I see it this way. The idea is to not change the pop music industry into a means of manipulating people into the baptistery. Rather, it’s to express love for God and love for people in whatever we do — without regard to whether it produces baptisms. After all, if our true motivation is baptisms, rather than love, we’ve narrowed God’s love so much that we exclude God’s common grace in us. God makes in rain on the just and the unjust. We must do good for the just and the unjust.


Although Christians should affirm the image of God, despite the brokenness of the image, even among the lost, and even though Christians should participate in God’s common grace, the church must always be a “community of resistance.” Resistance is no mere abstraction. Rather, the church must offer an alternative way of life — not just as the church lives as the church but as Christians live in the world. Therefore, “the church and its people will challenge all structures that dishonor God, dehumanize people, and neglect or do harm to the creation.”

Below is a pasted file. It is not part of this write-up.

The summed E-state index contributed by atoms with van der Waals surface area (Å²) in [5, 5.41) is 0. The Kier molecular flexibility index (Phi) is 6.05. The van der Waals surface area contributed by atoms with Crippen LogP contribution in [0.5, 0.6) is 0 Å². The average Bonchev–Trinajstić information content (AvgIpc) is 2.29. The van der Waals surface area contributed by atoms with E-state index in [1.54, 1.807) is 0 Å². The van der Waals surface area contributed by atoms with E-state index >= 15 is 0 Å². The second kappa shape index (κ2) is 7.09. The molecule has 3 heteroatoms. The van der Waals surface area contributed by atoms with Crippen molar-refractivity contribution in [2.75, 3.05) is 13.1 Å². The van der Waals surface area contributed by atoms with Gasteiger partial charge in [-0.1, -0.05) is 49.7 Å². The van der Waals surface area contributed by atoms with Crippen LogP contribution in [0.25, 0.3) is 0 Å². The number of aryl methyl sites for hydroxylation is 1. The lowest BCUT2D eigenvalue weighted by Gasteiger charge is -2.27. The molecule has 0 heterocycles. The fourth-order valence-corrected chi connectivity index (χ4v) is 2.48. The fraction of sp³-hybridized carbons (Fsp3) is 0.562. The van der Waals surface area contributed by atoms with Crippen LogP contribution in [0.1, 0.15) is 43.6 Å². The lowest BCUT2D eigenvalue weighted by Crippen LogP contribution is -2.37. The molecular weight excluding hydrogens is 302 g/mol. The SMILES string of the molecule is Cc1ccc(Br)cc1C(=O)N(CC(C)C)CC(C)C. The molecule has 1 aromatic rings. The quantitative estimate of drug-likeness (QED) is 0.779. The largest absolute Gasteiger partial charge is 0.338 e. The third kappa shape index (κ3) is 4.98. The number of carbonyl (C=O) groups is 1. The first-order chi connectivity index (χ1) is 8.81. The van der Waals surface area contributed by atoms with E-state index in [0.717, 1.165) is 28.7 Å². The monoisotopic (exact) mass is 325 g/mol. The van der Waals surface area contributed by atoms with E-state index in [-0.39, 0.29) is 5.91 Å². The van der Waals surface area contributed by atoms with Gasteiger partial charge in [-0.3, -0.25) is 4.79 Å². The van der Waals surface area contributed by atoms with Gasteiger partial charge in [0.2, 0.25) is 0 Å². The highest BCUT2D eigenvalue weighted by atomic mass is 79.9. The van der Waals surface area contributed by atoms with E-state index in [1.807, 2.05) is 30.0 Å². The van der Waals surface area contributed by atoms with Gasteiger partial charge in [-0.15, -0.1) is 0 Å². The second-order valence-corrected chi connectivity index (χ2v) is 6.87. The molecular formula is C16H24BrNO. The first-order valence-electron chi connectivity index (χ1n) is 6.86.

This life isn’t negative. Rather,

the objective is to retrieve the good to which modern institutions and ideas implicitly or explicitly aspire; to oppose those ideals and structures that undermine human flourishing, and to offer constructive alternatives for the realization of a better way.

Hunter expresses this in terms of the creation mandate —

When people are saved by God through faith in Christ they are not only being saved from their sins, they are saved in order to resume the tasks mandated at creation, the task of caring for and cultivating a world that honors God and reflects his character and glory. …

Formation is about learning to live the alternative reality of the kingdom of God within the present world faithfully. … Christians must renounce the dominant script of the world and embrace the alternative script that is rooted in the Bible and enacted through the tradition of the church.